By Grace Zhao, June 30, 2014
Tax abuse has a significantly negative effect on the enjoyment of human rights.
It is a large issue that is not often associated with humanitarian causes. Often tax abuse is perceived to only impact those on the extremes: the super rich and the miscellaneous rogues who run a money-laundering scheme out of their basements.
Yet secrecy jurisdictions, tax evasion, transfer pricing, and offshore bank accounts all contribute to increasing income inequality regardless of legality. Such inequality skews political power, which then has an undeniable impact on the availability of basic human rights to food, water, and shelter.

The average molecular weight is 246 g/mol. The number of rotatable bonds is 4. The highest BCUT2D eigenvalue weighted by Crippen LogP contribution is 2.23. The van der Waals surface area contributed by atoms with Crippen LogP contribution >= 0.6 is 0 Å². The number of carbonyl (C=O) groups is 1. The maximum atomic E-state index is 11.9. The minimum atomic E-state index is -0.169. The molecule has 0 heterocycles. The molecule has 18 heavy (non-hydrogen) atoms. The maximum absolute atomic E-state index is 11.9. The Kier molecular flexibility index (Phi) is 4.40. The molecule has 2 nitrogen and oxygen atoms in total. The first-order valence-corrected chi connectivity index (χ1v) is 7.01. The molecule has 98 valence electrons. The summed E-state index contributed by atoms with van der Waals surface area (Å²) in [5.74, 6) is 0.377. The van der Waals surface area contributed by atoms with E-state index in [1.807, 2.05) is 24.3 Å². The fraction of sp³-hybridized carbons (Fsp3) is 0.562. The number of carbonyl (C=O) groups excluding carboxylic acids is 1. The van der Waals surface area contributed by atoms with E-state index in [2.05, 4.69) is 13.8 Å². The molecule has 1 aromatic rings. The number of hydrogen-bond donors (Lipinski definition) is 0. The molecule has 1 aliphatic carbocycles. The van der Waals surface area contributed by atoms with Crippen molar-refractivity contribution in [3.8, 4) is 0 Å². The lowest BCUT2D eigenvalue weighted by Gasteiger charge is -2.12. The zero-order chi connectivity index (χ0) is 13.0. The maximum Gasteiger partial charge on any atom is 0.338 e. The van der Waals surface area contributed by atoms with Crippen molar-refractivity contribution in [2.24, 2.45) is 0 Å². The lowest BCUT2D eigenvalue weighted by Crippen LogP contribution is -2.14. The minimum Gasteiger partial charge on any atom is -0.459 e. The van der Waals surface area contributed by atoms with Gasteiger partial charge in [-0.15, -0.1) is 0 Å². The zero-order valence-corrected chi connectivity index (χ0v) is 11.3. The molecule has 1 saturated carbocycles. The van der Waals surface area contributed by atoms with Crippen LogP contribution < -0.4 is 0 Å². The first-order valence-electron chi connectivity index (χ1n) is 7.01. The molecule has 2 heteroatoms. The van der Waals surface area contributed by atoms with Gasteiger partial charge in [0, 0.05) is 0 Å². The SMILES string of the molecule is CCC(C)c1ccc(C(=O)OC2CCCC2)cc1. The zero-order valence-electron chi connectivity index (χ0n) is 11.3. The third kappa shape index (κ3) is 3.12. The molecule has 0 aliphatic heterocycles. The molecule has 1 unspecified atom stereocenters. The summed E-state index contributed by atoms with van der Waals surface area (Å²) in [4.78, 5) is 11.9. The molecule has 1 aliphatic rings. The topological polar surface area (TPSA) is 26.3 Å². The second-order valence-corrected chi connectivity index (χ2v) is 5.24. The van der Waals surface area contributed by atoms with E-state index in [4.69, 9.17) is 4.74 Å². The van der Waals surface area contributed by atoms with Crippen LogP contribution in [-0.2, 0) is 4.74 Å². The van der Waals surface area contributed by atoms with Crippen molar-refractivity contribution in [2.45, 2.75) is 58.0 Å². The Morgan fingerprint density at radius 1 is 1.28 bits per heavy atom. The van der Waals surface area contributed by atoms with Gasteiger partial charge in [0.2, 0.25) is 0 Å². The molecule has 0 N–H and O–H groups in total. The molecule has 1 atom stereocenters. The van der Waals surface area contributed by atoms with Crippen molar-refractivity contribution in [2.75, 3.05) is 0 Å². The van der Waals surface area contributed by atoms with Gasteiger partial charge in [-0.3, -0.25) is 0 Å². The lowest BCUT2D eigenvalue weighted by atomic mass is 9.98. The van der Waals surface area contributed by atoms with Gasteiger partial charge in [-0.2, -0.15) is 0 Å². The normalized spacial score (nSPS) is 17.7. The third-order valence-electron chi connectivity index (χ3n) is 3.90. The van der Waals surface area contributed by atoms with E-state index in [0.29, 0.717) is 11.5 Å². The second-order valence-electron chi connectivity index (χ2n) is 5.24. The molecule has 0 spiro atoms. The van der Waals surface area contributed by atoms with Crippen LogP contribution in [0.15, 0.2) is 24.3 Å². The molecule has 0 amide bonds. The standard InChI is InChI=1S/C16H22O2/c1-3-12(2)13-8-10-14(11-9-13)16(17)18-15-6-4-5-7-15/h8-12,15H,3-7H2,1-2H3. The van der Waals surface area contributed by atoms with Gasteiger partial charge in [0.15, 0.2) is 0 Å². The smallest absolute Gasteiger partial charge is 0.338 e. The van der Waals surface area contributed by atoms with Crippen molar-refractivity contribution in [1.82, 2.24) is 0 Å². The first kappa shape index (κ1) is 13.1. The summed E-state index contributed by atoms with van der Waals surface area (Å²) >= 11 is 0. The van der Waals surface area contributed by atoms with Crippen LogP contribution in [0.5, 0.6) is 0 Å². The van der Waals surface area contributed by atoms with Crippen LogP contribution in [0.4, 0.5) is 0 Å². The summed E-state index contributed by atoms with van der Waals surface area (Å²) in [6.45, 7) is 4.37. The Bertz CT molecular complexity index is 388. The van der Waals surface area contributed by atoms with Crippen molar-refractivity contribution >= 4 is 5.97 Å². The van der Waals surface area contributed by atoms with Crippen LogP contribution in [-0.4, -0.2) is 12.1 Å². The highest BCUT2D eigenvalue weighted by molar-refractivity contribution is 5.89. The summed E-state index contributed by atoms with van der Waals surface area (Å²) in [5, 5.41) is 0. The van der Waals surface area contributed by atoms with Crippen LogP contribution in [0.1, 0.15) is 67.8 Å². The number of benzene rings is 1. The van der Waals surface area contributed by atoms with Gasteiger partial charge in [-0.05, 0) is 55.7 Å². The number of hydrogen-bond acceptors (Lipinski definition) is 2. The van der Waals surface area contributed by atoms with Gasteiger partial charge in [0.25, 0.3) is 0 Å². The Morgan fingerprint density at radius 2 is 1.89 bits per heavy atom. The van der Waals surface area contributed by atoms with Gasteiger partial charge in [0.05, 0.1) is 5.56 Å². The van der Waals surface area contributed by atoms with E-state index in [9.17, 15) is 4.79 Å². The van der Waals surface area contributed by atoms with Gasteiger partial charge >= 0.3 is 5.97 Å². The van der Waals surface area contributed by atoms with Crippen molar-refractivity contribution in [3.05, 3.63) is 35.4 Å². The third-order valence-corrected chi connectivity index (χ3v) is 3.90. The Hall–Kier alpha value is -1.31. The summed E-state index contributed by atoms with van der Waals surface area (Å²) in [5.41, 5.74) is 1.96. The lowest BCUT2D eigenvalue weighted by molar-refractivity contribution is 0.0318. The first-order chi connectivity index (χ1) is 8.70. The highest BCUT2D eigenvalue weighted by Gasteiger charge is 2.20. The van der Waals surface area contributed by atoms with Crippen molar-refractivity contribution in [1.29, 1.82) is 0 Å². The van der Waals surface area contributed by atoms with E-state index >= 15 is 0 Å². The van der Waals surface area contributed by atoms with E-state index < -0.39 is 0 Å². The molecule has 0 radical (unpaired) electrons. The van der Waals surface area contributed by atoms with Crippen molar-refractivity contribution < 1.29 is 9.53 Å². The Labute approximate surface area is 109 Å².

Tax abuse is not simply a clandestine activity, rather it is also actively sanctioned by governments through secrecy jurisdictions and other moves such as corporately lobbied tax holidays, both of which contribute to increased inequality and deeper poverty. This then violate the principle that governments should maximize efforts to provide basic human rights.